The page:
The U.S. Tenth Circuit Court of Appeals upheld the preponderance of evidence burden applied by a trial court in an insurer’s declaratory judgment action to determine rights and obligations under a policy. The insurer alleged that the insured had committed fraud in submission of several claims and sought repayment and payment for investigation costs on the basis that the policy was void under a “fraud and false swearing” provision. Century Surety Company v. Shayona Investment, LLC, 2016 WL 6440369 (10th Cir. Nov. 1, 2016).

An insurer issued a commercial lines policy and filed a declaratory judgment action after paying several claims and becoming suspicious and finding that the insured committed fraud in at least some of its submissions. The policy included a provision that expressly voided coverage “in any case of fraud” by the insured, including intentional concealment or misrepresentation of any material fact relating to the covered property or claim for coverage. The insurer prevailed at trial, receiving an award for repayment and for the cost of investigating the insured’s claims. The insured appealed, arguing that a clear and convincing evidence standard applied to the fraud claims.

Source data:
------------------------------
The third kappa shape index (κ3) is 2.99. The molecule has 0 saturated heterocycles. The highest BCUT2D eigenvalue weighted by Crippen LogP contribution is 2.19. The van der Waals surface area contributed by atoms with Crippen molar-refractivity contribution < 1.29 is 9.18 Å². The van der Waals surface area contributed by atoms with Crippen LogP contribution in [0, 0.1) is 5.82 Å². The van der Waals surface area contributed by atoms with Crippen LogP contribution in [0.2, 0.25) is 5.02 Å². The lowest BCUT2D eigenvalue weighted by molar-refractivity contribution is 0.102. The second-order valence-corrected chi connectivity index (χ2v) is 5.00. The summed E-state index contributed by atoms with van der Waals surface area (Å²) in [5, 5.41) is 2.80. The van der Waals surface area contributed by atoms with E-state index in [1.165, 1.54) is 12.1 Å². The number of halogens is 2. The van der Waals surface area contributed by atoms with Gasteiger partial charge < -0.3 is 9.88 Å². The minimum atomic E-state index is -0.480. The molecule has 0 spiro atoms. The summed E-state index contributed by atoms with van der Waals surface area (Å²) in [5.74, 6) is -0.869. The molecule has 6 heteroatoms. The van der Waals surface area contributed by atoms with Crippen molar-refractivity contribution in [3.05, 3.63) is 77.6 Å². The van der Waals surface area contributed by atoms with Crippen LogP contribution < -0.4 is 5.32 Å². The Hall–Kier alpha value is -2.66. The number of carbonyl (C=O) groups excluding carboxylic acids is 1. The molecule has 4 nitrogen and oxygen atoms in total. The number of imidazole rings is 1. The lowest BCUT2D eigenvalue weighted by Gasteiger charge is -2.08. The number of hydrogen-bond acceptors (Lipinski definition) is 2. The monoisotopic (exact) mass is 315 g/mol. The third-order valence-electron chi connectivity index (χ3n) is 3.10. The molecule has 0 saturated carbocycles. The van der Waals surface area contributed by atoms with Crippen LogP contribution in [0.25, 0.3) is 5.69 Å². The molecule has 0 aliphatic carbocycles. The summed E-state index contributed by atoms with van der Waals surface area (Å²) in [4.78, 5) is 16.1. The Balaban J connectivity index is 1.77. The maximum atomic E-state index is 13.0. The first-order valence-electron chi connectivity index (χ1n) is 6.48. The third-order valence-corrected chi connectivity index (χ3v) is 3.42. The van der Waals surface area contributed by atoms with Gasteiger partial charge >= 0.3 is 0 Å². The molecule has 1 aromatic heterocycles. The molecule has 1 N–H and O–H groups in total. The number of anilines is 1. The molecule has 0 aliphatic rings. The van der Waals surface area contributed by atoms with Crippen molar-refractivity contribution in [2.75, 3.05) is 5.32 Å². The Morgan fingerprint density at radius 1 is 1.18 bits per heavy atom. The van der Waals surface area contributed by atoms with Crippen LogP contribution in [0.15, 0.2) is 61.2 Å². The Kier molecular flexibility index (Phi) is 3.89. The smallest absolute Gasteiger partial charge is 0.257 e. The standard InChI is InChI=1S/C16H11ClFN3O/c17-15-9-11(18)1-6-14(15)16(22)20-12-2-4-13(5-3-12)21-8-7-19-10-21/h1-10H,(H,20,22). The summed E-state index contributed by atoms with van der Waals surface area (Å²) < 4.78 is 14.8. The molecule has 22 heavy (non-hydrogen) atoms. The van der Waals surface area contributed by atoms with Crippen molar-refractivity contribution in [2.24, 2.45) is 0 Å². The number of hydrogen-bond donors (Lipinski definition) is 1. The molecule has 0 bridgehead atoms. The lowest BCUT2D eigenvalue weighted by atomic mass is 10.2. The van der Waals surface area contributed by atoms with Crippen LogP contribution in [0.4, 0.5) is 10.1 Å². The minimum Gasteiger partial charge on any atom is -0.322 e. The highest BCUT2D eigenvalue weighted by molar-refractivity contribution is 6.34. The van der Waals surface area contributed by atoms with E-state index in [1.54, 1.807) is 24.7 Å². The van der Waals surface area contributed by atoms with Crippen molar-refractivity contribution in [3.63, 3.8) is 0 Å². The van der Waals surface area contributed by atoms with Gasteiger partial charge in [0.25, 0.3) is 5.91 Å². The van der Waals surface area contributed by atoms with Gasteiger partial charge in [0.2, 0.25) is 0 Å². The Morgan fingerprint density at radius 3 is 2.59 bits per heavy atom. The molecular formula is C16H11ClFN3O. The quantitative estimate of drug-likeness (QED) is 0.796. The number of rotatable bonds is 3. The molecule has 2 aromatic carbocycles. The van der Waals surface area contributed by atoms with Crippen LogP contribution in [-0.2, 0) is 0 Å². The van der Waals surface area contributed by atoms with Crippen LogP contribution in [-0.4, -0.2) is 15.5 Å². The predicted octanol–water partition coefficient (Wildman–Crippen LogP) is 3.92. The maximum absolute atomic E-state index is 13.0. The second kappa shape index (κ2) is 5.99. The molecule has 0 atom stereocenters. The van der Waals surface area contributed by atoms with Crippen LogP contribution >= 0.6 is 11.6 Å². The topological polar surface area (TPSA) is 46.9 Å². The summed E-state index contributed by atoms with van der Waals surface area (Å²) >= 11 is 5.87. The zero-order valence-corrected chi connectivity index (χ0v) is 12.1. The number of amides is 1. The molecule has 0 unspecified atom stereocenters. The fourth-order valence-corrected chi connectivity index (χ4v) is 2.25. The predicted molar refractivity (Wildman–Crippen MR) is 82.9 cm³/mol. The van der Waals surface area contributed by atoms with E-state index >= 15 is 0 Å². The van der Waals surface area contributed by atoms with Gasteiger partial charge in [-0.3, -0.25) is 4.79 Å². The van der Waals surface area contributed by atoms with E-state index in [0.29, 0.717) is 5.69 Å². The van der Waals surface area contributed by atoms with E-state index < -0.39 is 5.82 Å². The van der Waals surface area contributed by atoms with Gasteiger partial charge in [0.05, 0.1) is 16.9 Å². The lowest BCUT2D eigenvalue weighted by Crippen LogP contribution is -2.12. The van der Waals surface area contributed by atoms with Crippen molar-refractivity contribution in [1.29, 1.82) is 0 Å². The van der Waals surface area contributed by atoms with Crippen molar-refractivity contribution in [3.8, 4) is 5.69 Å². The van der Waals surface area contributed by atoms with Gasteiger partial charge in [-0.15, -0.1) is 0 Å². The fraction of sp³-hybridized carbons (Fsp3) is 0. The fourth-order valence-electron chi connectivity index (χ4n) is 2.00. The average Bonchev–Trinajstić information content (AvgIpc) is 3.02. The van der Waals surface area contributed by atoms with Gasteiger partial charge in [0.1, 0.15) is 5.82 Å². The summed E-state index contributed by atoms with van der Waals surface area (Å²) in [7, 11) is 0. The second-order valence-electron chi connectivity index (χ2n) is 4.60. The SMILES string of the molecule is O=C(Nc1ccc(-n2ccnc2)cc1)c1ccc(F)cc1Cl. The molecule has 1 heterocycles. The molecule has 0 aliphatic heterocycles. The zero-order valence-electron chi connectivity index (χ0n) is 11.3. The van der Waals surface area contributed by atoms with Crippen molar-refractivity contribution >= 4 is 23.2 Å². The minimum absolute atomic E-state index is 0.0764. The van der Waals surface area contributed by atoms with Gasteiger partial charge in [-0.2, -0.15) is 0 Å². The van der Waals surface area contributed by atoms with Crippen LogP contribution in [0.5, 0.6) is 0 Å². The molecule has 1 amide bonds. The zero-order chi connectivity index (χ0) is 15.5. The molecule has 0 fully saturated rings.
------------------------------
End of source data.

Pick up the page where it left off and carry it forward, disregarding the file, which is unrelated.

The Tenth Circuit broke down three possible reasons that a clear and convincing standard could apply: (1) when an insurer seeks restitution of money paid; (2) where a party seeks costs not directly covered by the contract, i.e., investigation expenses; and (3) the combination of (1) and (2) transforms the entire claim into one governed by the higher evidentiary standard. The Tenth Circuit held that (1) setting aside the issue of extra-contractual damages, the higher standard is applied only in civil cases involving allegations of fraud or some other quasi-criminal wrongdoing because the interests at stake involve more than the mere loss of money and the insured stood only to lose money; (2) the insured waived the argument that the insurer could not recover extra-contractual expenses caused by the insured’s fraud by not objecting to the jury instruction on damages; and (3) the insured’s argument that the inclusion of investigatory expenses supports viewing an entire claim as one for fraud is unavailing because the declaratory action was brought to determine the insurer’s rights under the contract because of the insured’s fraudulent conduct, and inclusion of additional damages did not convert the action.